Top Ten Country Songs – May 2014

The month of May brought a lot of bad country songs, but a lot of great country songs too. Here is Country Perspective’s Top Ten Country Songs in May 2014 (in order):

(Note: Song must be released in May 2014 to be eligible)

Sturgill Simpson’s Metamodern Sounds in Country Music was by far the best country album and perhaps best album in all of music released in May, so it’s no surprise three of his songs made my list. This album will be one of the front-runners for Country Perspective’s Best Album of 2014. The second best country album released in May was Matt Woods’ With Love From Brushy Mountain. I haven’t had a chance to review this album yet, but expect to see a review on this soon. It also landed three songs on the list, so expect high marks for it too. Woods was kind of overshadowed because his album was released the same week as Simpson’s album, but it certainly deserves a lot of praise. With Love From Brushy Mountain will be a contender for Country Perspective’s Best Album of 2014 too.

Two songs from Kelly Willis & Bruce Robison’s new album Our Year made the top ten. This is another album I hope to review soon. It was just released this week. Two songs that round out my top ten list are Zac Brown, Vince Gill and Gregg Allman’s cover of “Midnight Rider” from All My Friends: Celebrating the Songs & Voice of Gregg Allman and Josh Kelley’s new single “Mandolin Rain.” I was hesitant to put “Midnight Rider” on the list because it sounds more rock than country, but this song is too damn good not to get attention. Gill has an amazing guitar solo at the end of the song. Kelley’s “Mandolin Rain” received a good review on here and it was the biggest surprise I found in May.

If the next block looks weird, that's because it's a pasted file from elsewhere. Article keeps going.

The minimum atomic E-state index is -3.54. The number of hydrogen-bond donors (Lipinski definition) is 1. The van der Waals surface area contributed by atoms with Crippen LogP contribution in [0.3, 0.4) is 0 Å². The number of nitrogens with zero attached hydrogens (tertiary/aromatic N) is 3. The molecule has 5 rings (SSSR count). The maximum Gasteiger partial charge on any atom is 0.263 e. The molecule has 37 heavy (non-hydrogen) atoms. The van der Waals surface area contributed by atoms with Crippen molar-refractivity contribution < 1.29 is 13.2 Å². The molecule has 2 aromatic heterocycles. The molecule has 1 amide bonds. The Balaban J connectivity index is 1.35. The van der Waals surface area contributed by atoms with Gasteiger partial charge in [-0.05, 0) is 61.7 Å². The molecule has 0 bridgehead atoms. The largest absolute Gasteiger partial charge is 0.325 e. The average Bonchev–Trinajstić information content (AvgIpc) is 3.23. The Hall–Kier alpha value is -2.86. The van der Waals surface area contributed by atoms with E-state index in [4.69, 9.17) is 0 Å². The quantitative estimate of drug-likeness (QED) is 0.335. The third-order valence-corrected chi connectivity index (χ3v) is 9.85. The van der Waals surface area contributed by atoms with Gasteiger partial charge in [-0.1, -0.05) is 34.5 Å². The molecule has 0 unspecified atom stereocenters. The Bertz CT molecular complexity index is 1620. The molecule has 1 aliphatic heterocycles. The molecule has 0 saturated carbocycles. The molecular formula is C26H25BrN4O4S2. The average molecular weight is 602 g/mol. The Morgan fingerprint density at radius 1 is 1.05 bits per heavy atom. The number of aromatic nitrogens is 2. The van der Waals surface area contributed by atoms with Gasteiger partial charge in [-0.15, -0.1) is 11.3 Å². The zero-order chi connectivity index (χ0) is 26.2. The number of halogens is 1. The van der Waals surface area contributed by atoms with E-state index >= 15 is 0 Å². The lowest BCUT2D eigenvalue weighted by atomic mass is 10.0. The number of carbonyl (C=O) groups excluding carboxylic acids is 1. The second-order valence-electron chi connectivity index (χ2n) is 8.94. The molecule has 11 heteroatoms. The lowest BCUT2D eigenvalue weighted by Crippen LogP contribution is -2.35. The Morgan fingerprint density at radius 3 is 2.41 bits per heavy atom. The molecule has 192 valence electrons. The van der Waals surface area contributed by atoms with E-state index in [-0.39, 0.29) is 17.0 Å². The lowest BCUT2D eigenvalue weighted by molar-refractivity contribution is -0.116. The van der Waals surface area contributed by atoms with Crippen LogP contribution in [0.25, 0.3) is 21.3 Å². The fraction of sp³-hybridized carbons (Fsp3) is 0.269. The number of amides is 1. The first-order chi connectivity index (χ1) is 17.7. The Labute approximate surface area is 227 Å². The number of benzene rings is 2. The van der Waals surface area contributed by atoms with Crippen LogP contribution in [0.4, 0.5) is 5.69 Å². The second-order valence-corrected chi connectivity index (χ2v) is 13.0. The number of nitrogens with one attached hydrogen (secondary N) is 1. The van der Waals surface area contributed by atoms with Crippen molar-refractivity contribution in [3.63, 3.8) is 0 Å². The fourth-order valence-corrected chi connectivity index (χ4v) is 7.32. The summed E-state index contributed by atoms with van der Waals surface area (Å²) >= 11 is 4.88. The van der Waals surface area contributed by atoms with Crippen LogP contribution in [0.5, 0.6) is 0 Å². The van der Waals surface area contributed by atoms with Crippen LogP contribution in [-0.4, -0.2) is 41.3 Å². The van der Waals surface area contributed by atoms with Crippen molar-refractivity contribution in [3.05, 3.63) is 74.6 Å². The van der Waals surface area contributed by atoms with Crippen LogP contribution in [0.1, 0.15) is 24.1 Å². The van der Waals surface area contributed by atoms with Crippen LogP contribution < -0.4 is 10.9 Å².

All in all, May was a pretty good month to be a real country music fan. Lots of great songs and albums worth checking out. June will be hard pressed to top this list.

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Review – Joy Collins’ “It Ain’t Just Music” & “Unhappy”

Remember how in my recent Zac Brown Band review how I said I appreciated hearing passion in their music? You can truly tell when an artist cares about their music and this is certainly evident when listening to Joy Collins sing. You can hear it in her voice that she enjoys what she does and this makes her music even better. Collins is an independent country music artist trying to cut her teeth in the dog eat dog world of Nashville. Here’s a little more about Collins from her website. Collins spent years writing music in Nashville, but then as she says, “life happened.” But now she’s back doing what she loves and that led her to produce the album It Ain’t Just Music. Today I’m going to review two singles from that album, the album titled track, “It Ain’t Just Music” and “(I Want You) Unhappy.”

First, we’ll take a look “Unhappy.” This song is about a woman retelling the experience of an emotional breakup with her cheating husband and describing her current feelings about “crossing him off the list.” Collins is relating to her own divorce in this song and you can hear the emotional connection she has with it. Lyrically the song is well-written and does a good job telling a story and setting the scene in the listeners head. This is especially on point in the second verse recalling all of the long distance phone calls, the lying and how she says, “it’s only fair we share in this pain.” The best line of the song is “it’s not that I don’t want you happy, I just hope you’re unhappy with anyone with me,” a great play on words and describes the mood perfectly. You can definitely tell Collins’ greatest strength is her songwriting.

My only critiques about “Unhappy” are I would’ve liked to have seen more fire and edge from Collins to really drive the mood of the song home. Other than that I enjoyed it. This is a good breakup song and should be relatable to most listeners.

“It Ain’t Just Music” is the exact opposite of “Unhappy.” This is a song about following your dreams and pursuing your passions. Collins sings about her love of making music and the sense of being born to do this. Lyrically this is flawless from beginning until end. The writers of this song, Jason D. Jones and Jason Fitz, deserve credit for writing such great lyrics. The chorus line really packs a punch, especially at the beginning as it begins with this:

“It’s my drink and it’s my drug/I can’t ever get enough. It’s more than words and more than rhymes/ It’s my life wrote down in time.”